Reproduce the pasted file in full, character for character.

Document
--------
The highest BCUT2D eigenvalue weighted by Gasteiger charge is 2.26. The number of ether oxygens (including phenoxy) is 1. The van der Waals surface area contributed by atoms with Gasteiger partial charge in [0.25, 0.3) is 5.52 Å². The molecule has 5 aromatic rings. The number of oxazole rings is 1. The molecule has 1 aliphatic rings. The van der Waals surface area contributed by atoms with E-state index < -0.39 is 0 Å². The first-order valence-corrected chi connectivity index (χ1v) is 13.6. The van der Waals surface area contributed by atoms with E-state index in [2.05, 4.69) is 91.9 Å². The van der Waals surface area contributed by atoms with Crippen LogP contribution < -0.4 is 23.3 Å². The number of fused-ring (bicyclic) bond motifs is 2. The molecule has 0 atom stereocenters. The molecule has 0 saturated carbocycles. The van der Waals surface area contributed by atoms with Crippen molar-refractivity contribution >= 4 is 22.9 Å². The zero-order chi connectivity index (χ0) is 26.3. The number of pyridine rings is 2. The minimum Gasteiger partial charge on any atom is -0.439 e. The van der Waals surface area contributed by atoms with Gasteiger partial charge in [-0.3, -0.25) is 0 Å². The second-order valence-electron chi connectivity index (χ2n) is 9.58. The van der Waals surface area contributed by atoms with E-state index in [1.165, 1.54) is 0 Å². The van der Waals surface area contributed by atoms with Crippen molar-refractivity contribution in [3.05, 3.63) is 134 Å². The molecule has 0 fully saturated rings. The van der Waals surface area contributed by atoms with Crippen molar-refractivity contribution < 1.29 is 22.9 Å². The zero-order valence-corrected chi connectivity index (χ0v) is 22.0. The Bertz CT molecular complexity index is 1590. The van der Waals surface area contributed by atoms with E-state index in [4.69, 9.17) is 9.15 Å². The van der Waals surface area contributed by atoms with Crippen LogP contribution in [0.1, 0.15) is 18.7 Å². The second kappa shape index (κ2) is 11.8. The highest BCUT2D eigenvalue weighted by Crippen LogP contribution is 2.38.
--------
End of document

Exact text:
The highest BCUT2D eigenvalue weighted by Gasteiger charge is 2.26. The number of ether oxygens (including phenoxy) is 1. The van der Waals surface area contributed by atoms with Gasteiger partial charge in [0.25, 0.3) is 5.52 Å². The molecule has 5 aromatic rings. The number of oxazole rings is 1. The molecule has 1 aliphatic rings. The van der Waals surface area contributed by atoms with E-state index < -0.39 is 0 Å². The first-order valence-corrected chi connectivity index (χ1v) is 13.6. The van der Waals surface area contributed by atoms with E-state index in [2.05, 4.69) is 91.9 Å². The van der Waals surface area contributed by atoms with Crippen LogP contribution < -0.4 is 23.3 Å². The number of fused-ring (bicyclic) bond motifs is 2. The molecule has 0 atom stereocenters. The molecule has 0 saturated carbocycles. The van der Waals surface area contributed by atoms with Crippen molar-refractivity contribution >= 4 is 22.9 Å². The zero-order chi connectivity index (χ0) is 26.3. The number of pyridine rings is 2. The minimum Gasteiger partial charge on any atom is -0.439 e. The van der Waals surface area contributed by atoms with Gasteiger partial charge in [-0.3, -0.25) is 0 Å². The second-order valence-electron chi connectivity index (χ2n) is 9.58. The van der Waals surface area contributed by atoms with E-state index in [1.165, 1.54) is 0 Å². The van der Waals surface area contributed by atoms with Crippen molar-refractivity contribution in [3.05, 3.63) is 134 Å². The molecule has 0 fully saturated rings. The van der Waals surface area contributed by atoms with Crippen molar-refractivity contribution < 1.29 is 22.9 Å². The zero-order valence-corrected chi connectivity index (χ0v) is 22.0. The Bertz CT molecular complexity index is 1590. The van der Waals surface area contributed by atoms with E-state index in [4.69, 9.17) is 9.15 Å². The van der Waals surface area contributed by atoms with Crippen LogP contribution in [0.1, 0.15) is 18.7 Å². The second kappa shape index (κ2) is 11.8. The highest BCUT2D eigenvalue weighted by Crippen LogP contribution is 2.38.